When Danny Ruderman was in high school, he didn't know where to start his college search.
"I went to a public high school in Southern California that sent 17 percent of students to college," he says. "My principal didn't think I would ever get into Stanford because the academic reputation of my school was so poor. I applied and got in anyway."
While he loved Stanford, Ruderman says he wishes that he had considered other colleges. "The only thing I think I would do differently was not the application itself, it would be to also look at other schools with programs that I know now," he says. " For example, USC Film School is amazing! At Colorado College, you can take one class at a time."
"There's really cool programs that I had no idea about because all I was doing was trying to get into the best school in California," says Ruderman. "I got lucky, I loved it, but I might have made maybe a different choice, had I known all the options."
Today, Ruderman works as a college admissions expert and helps students find and get into the perfect school for them. "I don't care about the name of a school. For me, it's all about finding match," he says.
In order to make the perfect college list, Ruderman recommends that students take a thoughtful approach. "A combination of reading, seeing campuses and doing research will really start to clarify what a student might want or might not want," he says.
Here are the three ways to make a college list that's perfect, for you:
Everyone's college search should start at the bookstore, says Ruderman.
"You can pick up a guidebook like the Fiske Guide to Colleges and that has 400 schools or so, not 4,000 schools, but 400 schools or so with three pages of what its like to go to that school," he explains.
Books like these can help students answer important questions like "What do kids do on the weekends? What are the best academic programs? What are the sports like?" says Ruderman. "You just get a general gist, a feel of what's out there."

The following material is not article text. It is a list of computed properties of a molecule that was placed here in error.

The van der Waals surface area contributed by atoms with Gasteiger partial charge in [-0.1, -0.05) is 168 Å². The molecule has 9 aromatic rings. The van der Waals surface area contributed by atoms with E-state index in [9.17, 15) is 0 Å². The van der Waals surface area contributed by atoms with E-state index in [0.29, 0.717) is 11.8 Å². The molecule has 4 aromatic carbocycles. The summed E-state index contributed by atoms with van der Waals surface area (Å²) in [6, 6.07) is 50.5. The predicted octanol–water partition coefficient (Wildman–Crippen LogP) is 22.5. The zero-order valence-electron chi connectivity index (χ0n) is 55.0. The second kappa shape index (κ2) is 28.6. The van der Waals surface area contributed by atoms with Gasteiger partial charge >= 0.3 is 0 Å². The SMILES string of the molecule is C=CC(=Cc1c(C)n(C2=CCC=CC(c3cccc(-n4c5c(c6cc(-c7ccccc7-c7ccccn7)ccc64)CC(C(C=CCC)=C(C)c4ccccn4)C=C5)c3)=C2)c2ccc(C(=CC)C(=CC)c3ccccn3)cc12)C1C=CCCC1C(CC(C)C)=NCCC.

"I also advocate students going to see campuses," says Ruderman. Even though this can be an expensive endeavor, he says that visiting a variety of campuses nearby is a cost-effective way to learn about what type of school is right for you.
"My family couldn't have afforded for me to fly all over the place," he admits. "But I still could have seen, say, UCLA, which is a big public school, I could have seen Pomona, which is a small private school, and I could have seen Chapman, which is a medium-sized private."
This approach helps students understand what kind of college they are looking for. "You can see different types of schools to get a sense of what those types are. What are small liberal arts colleges is versus a gigantic 'rah rah' sports school,'" he says. "Then of course, if they can see individual schools, that would be great, too."
"The third and probably most important thing that students do not do, is they really should go on the school's websites themselves and spend some significant time looking at the programs," says Ruderman.
He advises that students research what a school's best programs are, what majors they offer and what research opportunities they provide.
Ruderman hopes that by doing thorough research, young people can make a better-informed college decision than he did.
"If you read and spend time looking at what's available, you're going to start to discern at 17, 'Oh I didn't even know this was available,' or 'Huh, this program looks like it's a lot more up my alley for what I want to do,'" he says.
When you know the answers to these questions, you have a better chance at getting the most out of your college experience.
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